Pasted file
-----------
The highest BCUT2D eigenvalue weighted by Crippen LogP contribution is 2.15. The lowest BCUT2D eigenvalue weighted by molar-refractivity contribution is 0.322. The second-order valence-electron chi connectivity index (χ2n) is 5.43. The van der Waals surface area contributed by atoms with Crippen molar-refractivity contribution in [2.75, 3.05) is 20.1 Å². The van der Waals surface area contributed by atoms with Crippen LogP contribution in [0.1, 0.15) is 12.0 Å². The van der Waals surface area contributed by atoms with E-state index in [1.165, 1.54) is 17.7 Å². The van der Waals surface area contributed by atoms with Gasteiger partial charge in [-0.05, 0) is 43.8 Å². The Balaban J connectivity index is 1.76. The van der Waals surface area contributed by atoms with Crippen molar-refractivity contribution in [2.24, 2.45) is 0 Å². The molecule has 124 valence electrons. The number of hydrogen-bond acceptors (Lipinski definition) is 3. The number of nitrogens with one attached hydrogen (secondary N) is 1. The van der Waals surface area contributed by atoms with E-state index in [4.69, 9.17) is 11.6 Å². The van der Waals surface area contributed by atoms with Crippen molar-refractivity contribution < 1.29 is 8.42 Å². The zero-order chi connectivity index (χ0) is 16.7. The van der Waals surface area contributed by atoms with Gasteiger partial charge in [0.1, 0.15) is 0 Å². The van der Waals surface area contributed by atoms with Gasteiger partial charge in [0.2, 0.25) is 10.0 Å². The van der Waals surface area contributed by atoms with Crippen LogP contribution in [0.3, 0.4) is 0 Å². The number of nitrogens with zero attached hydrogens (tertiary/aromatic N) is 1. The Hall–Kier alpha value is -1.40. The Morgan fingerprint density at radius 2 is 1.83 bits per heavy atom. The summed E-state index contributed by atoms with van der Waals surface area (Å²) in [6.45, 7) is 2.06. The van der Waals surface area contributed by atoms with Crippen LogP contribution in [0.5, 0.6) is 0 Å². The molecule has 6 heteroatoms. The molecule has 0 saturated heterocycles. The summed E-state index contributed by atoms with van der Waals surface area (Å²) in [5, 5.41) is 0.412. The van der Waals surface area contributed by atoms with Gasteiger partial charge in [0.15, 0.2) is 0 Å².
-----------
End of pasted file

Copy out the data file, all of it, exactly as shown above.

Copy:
The highest BCUT2D eigenvalue weighted by Crippen LogP contribution is 2.15. The lowest BCUT2D eigenvalue weighted by molar-refractivity contribution is 0.322. The second-order valence-electron chi connectivity index (χ2n) is 5.43. The van der Waals surface area contributed by atoms with Crippen molar-refractivity contribution in [2.75, 3.05) is 20.1 Å². The van der Waals surface area contributed by atoms with Crippen LogP contribution in [0.1, 0.15) is 12.0 Å². The van der Waals surface area contributed by atoms with E-state index in [1.165, 1.54) is 17.7 Å². The van der Waals surface area contributed by atoms with Gasteiger partial charge in [-0.05, 0) is 43.8 Å². The Balaban J connectivity index is 1.76. The van der Waals surface area contributed by atoms with Crippen molar-refractivity contribution in [2.24, 2.45) is 0 Å². The molecule has 124 valence electrons. The number of hydrogen-bond acceptors (Lipinski definition) is 3. The number of nitrogens with one attached hydrogen (secondary N) is 1. The van der Waals surface area contributed by atoms with E-state index in [4.69, 9.17) is 11.6 Å². The van der Waals surface area contributed by atoms with Crippen molar-refractivity contribution < 1.29 is 8.42 Å². The zero-order chi connectivity index (χ0) is 16.7. The van der Waals surface area contributed by atoms with Gasteiger partial charge in [0.1, 0.15) is 0 Å². The van der Waals surface area contributed by atoms with Gasteiger partial charge in [0.2, 0.25) is 10.0 Å². The van der Waals surface area contributed by atoms with Crippen LogP contribution in [0.3, 0.4) is 0 Å². The number of nitrogens with zero attached hydrogens (tertiary/aromatic N) is 1. The Hall–Kier alpha value is -1.40. The Morgan fingerprint density at radius 2 is 1.83 bits per heavy atom. The summed E-state index contributed by atoms with van der Waals surface area (Å²) in [6.45, 7) is 2.06. The van der Waals surface area contributed by atoms with Crippen LogP contribution in [0.5, 0.6) is 0 Å². The molecule has 6 heteroatoms. The molecule has 0 saturated heterocycles. The summed E-state index contributed by atoms with van der Waals surface area (Å²) in [5, 5.41) is 0.412. The van der Waals surface area contributed by atoms with Gasteiger partial charge in [0.15, 0.2) is 0 Å².